Home Depot isn’t the only marketer investing in its own media business. Earlier this year, CVS debuted its own digital network for advertisers. It’s a growing trend for companies that are recognizing the value of their own customer data—how such insight can further their own brands as well as those of the brands they sell. Along with Home Depot and CVS, marketers including Target, which calls its media network Roundel, TripAdvisor, Walmart, Kroger and Best Buy all have such offerings.
Home Depot has also been testing a self-serve kit for smaller vendors to use Retail Media+, according ot Melanie Babcock, VP of integrated media at the Atlanta, Georgia-based company. Next year, Home Depot plans to expand the program beyond its own vendors to advertisers that do not sell at Home Depot. Babcock noted potential interest from banks, for example, who might want to advertise to customers in need of financing for home projects.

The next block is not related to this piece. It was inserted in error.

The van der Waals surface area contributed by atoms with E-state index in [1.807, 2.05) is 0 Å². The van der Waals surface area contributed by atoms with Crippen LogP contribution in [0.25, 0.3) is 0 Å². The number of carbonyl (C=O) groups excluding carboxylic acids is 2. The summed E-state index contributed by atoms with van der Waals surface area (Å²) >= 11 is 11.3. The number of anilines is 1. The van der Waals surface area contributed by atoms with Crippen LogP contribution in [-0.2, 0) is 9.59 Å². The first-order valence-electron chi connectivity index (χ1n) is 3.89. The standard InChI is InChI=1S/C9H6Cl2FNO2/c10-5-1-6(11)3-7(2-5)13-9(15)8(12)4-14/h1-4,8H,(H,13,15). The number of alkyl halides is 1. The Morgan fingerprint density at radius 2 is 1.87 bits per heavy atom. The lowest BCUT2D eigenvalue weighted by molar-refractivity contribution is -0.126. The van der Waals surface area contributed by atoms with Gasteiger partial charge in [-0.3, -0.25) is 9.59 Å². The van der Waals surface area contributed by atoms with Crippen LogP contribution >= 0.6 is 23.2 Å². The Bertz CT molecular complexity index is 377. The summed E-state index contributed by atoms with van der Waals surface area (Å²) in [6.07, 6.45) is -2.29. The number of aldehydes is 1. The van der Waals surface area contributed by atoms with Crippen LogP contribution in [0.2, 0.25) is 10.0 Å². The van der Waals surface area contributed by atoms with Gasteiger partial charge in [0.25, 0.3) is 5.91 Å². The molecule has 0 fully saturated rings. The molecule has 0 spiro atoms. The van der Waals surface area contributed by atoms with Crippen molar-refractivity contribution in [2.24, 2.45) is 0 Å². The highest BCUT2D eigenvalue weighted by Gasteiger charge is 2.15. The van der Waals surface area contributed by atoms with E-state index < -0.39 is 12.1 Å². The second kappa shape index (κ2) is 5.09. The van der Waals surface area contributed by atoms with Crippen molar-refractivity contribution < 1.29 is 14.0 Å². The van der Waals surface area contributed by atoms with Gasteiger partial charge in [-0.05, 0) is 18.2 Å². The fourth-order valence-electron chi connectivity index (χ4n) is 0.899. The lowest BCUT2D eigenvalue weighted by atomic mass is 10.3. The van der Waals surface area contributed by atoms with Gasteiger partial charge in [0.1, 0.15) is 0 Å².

“We know it’s a good business solution for our vendors and a good experience for our customers,” says Babcock. “We are expanding to other channels and other partners to take this off-site program to scale.”
The company has invested in Retail Media+ with dozens of hires this year, says Villagomez, noting growth in Home Depot’s media, technology and creative teams.
Such hires come as the retailer continues to flourish during the coronavirus pandemic as consumers pursue home improvement projects. Earlier this year, Home Depot reported third-quarter earnings that beat analyst expectations. Revenue, at $33.5 billion, increased 23% over last year. Net income rose 24%. On a call with analysts, executives noted customer demand for outdoor gardening items, as well as items like a 12-foot-tall skeleton that became a Halloween must-have.
At the same time, Home Depot is looking for a new creative agency. Earlier this year, it fired The Richards Group, its agency of 25 years, following racist remarks by Founder Stan Richards.